Multiple psychiatric disorders are associated with difficulties in facial emotion recognition. However, generalized anxiety disorder may be associated with more accurate recognition of others' emotional expressions, particularly expressions of happiness and fear, which index safety and threat. Children aged 9-14 from a community sample (N = 601) completed a facial emotion labeling task. Children's symptoms of depressive and anxiety syndromes were assessed by self- and parent-report. Elevated symptoms of generalized anxiety disorder were associated with more accurate facial emotion recognition (β = 0.16, p = 0.007), specifically recognition of happiness (β = 0.17, p = 0.002) and fear (β = 0.15, p = 0.006). Elevated depressive symptoms were associated with less accurate facial emotion recognition (β = -0.12, p = 0.018), specifically happiness (β = -0.15, p = 0.002). Elevated symptoms of separation anxiety disorder were also associated with less accurate facial emotion recognition (β = -0.16, p = 0.003), specifically happiness (β = -0.15, p = 0.006) and fear (β = -0.15, p = 0.005), which highlights the importance of distinguishing between anxiety syndromes. Results held when adjusting for child age and sex. Evidence that symptoms of generalized anxiety disorder are associated with more accurate recognition of happiness and fear is consistent with theories of heightened social vigilance and support a transdiagnostic role of facial emotion recognition that may inform the psychosocial development of youth with anxiety and depressive symptoms.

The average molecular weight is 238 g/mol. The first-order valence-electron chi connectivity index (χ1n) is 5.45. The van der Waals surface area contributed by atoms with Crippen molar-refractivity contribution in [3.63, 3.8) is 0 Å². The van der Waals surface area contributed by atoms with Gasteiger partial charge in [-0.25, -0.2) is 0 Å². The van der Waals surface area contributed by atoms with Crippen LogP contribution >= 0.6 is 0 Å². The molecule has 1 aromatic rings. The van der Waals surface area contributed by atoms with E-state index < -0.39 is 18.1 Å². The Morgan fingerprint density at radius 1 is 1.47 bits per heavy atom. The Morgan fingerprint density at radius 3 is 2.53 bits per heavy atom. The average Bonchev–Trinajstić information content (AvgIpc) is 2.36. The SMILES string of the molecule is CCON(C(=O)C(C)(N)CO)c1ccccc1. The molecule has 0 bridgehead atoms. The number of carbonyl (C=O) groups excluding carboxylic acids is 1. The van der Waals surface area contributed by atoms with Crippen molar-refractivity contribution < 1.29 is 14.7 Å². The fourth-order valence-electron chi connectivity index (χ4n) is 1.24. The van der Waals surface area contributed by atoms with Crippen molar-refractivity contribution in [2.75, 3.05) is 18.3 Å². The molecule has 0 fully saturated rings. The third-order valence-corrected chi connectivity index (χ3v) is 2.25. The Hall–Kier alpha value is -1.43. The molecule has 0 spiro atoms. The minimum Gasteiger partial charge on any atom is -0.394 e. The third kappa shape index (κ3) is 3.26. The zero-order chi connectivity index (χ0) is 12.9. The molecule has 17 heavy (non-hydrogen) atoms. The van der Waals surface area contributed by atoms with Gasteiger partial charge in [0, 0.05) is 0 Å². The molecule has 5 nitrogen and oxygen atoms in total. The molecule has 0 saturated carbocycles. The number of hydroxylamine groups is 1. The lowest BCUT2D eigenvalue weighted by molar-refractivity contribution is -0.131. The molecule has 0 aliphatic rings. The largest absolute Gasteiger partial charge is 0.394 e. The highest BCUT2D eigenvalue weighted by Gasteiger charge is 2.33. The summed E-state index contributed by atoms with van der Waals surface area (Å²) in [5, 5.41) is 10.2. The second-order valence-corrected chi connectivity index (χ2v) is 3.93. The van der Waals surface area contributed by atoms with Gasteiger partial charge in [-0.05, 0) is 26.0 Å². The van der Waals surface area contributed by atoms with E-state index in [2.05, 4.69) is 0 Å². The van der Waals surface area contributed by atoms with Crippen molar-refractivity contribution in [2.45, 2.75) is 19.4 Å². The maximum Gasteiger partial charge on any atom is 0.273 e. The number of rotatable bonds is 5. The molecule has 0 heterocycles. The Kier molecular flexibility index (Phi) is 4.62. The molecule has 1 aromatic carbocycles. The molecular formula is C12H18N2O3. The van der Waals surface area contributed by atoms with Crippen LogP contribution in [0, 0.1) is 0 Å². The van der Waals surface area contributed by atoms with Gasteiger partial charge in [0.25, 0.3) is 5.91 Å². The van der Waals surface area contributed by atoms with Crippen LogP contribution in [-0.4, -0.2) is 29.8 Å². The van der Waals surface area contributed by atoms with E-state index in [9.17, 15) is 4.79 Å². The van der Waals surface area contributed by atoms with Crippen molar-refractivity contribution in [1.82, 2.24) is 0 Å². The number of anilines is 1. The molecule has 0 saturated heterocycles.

Keywords: Anxiety; Depression; Emotion recognition; Facial emotion recognition.
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